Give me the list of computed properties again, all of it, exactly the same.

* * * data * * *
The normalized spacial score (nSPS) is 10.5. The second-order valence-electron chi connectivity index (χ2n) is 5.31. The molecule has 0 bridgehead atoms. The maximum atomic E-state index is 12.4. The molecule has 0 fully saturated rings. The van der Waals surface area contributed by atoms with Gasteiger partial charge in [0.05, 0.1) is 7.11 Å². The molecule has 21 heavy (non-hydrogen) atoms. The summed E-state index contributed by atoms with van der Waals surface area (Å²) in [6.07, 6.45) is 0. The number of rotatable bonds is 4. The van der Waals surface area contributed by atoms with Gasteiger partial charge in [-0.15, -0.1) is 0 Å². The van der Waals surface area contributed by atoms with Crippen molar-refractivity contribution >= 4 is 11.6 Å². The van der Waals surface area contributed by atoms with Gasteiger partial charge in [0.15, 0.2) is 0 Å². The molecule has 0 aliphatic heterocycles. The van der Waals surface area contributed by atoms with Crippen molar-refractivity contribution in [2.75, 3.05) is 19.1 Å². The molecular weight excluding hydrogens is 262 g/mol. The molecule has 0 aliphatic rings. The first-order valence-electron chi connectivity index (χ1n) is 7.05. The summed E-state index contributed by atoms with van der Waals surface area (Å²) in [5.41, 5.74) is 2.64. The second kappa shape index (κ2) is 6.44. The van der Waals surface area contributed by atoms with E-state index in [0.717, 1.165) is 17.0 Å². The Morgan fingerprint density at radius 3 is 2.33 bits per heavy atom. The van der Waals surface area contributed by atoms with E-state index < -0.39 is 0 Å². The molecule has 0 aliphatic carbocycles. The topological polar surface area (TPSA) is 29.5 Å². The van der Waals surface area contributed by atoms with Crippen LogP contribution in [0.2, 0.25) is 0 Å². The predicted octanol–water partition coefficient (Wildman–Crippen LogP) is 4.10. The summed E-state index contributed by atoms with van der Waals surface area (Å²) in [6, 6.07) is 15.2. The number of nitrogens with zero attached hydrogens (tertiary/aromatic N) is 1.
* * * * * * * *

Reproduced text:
The normalized spacial score (nSPS) is 10.5. The second-order valence-electron chi connectivity index (χ2n) is 5.31. The molecule has 0 bridgehead atoms. The maximum atomic E-state index is 12.4. The molecule has 0 fully saturated rings. The van der Waals surface area contributed by atoms with Gasteiger partial charge in [0.05, 0.1) is 7.11 Å². The molecule has 21 heavy (non-hydrogen) atoms. The summed E-state index contributed by atoms with van der Waals surface area (Å²) in [6.07, 6.45) is 0. The number of rotatable bonds is 4. The van der Waals surface area contributed by atoms with Gasteiger partial charge in [-0.15, -0.1) is 0 Å². The van der Waals surface area contributed by atoms with Crippen molar-refractivity contribution >= 4 is 11.6 Å². The van der Waals surface area contributed by atoms with Gasteiger partial charge in [0.15, 0.2) is 0 Å². The molecule has 0 aliphatic heterocycles. The van der Waals surface area contributed by atoms with Crippen molar-refractivity contribution in [2.75, 3.05) is 19.1 Å². The molecular weight excluding hydrogens is 262 g/mol. The molecule has 0 aliphatic rings. The first-order valence-electron chi connectivity index (χ1n) is 7.05. The summed E-state index contributed by atoms with van der Waals surface area (Å²) in [5.41, 5.74) is 2.64. The second kappa shape index (κ2) is 6.44. The van der Waals surface area contributed by atoms with E-state index in [0.717, 1.165) is 17.0 Å². The Morgan fingerprint density at radius 3 is 2.33 bits per heavy atom. The van der Waals surface area contributed by atoms with E-state index < -0.39 is 0 Å². The molecule has 0 aliphatic carbocycles. The topological polar surface area (TPSA) is 29.5 Å². The van der Waals surface area contributed by atoms with Crippen LogP contribution in [0.2, 0.25) is 0 Å². The predicted octanol–water partition coefficient (Wildman–Crippen LogP) is 4.10. The summed E-state index contributed by atoms with van der Waals surface area (Å²) in [6, 6.07) is 15.2. The number of nitrogens with zero attached hydrogens (tertiary/aromatic N) is 1.